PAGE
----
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    Quote Originally Posted by JAllen View Post
    I believe these are the same items that are on a #74 Front Blade. If correct, they have a small (~1/16") hole, I assume for venting, near the ram end of the cylinder. I think this lets moisture in. I'm not an expert but leaving a vent hole in a cylinder intended for wet applications doesn't seem like the best idea.

    I bought a used #74 a few years ago, it had sat outside for quite a while and I assumed I could just rebuild the cylinders. Both were rusty inside. I honed them the best I could. One year later, one is holding and the other will leak a very small amount of oil out of the "vent" hole if I forget to relieve the pressure after use. It will leak out over a day and then stop so the amount leaking past is small. Relieving the pressure has eliminated the dripping.

    my strategy is to spend $90.00 for two rebuild kits when they start to leak again. I figure I can rebuild them 12 times and it will still be cheaper than buying new cylinders. Of course, the success of this plan likely inversely proportional to the amount of snowfall. One winter with lots of snow and I may be changing my mind.

    There is one other issue to be aware of - the design of the end of the cylinder creates a space for rust to build up outside of the "end cap". It can make them difficult to disassemble.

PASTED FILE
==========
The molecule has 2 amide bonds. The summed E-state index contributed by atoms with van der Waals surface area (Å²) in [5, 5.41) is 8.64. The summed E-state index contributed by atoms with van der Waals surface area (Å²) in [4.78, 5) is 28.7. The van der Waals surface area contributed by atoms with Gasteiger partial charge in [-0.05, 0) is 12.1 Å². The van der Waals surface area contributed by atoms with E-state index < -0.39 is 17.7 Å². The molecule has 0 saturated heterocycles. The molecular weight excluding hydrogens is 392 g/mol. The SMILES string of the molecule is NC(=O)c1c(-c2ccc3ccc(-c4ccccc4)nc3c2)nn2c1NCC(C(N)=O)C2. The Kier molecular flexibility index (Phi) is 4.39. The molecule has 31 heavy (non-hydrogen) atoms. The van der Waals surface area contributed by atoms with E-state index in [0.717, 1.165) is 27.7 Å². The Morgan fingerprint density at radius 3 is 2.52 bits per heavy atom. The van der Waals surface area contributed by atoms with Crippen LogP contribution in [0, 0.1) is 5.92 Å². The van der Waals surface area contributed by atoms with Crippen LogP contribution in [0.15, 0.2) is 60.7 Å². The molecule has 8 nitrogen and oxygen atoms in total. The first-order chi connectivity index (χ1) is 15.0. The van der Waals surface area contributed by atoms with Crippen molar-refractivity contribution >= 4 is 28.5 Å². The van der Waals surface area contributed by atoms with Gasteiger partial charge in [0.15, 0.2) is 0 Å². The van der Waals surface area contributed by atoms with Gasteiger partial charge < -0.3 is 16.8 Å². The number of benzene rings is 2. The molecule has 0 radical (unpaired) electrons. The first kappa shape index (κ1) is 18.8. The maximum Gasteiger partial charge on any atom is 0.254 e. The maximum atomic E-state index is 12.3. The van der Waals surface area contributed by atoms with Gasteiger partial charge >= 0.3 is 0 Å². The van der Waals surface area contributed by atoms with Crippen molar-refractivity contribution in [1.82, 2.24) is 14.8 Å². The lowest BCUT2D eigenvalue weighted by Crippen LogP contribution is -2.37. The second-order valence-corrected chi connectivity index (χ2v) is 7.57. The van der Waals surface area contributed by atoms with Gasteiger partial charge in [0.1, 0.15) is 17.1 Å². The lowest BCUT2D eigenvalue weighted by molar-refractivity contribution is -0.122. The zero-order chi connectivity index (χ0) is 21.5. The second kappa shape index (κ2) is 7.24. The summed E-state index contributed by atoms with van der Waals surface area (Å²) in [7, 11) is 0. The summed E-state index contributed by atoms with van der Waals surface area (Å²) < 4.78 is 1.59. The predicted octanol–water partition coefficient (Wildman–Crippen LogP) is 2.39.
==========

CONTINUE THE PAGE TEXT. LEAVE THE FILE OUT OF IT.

Thanks for the info and insight. They are at the dealer getting the seals replaced. I might have to learn how to do them myself. Will have to look at the "vent holes". I had wondered if "snow plow" angle cylinders could work in their place? Dealer referred me to "SurplusParts.com" and they have a variety of cylinders, but without the Deere specs, don't know what replacements might work.
    Was a surprise to learn how proud/scare new Deere replacements cost. Could almost buy another whole setup for the price of two, but of unknown condition.

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    I went through the very same issues years ago with my #380 blade, and everything JAllen has written is 100% correct. There are no direct replacement aftermarket cylinders available, some are close and could be made to fit with some modifications to the cylinders and/or the blade frame but still not that easy. I honed mine, replaced the seals and they have been OK since, I also remove the blade from the frame, and store it in the off season with both pistons extended so there is oil in both bores.

    It is indeed a very poor design
    Kenny

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    Quote Originally Posted by Kennyd View Post
    I went through the very same issues years ago with my #380 blade, and everything JAllen has written is 100% correct. There are no direct replacement aftermarket cylinders available, some are close and could be made to fit with some modifications to the cylinders and/or the blade frame but still not that easy. I honed mine, replaced the seals and they have been OK since, I also remove the blade from the frame, and store it in the off season with both pistons extended so there is oil in both bores.

    It is indeed a very poor design
    Ditto. Same here with my new to me 366 plow. When I purchased it there was one new cylinder and one leaky one. I purchased seals for the leaker but after pulling it apart decided that the bore was too far gone. Replaced the barrel, resealed it and called it a day. Also pulled the new replacement apart and was relieved that it was A-OK.

    I do like Kenny's idea about pulling the blade and extending both pistons to fill the bores with fluid. In the meantime it's stored inside prevent water intrusion.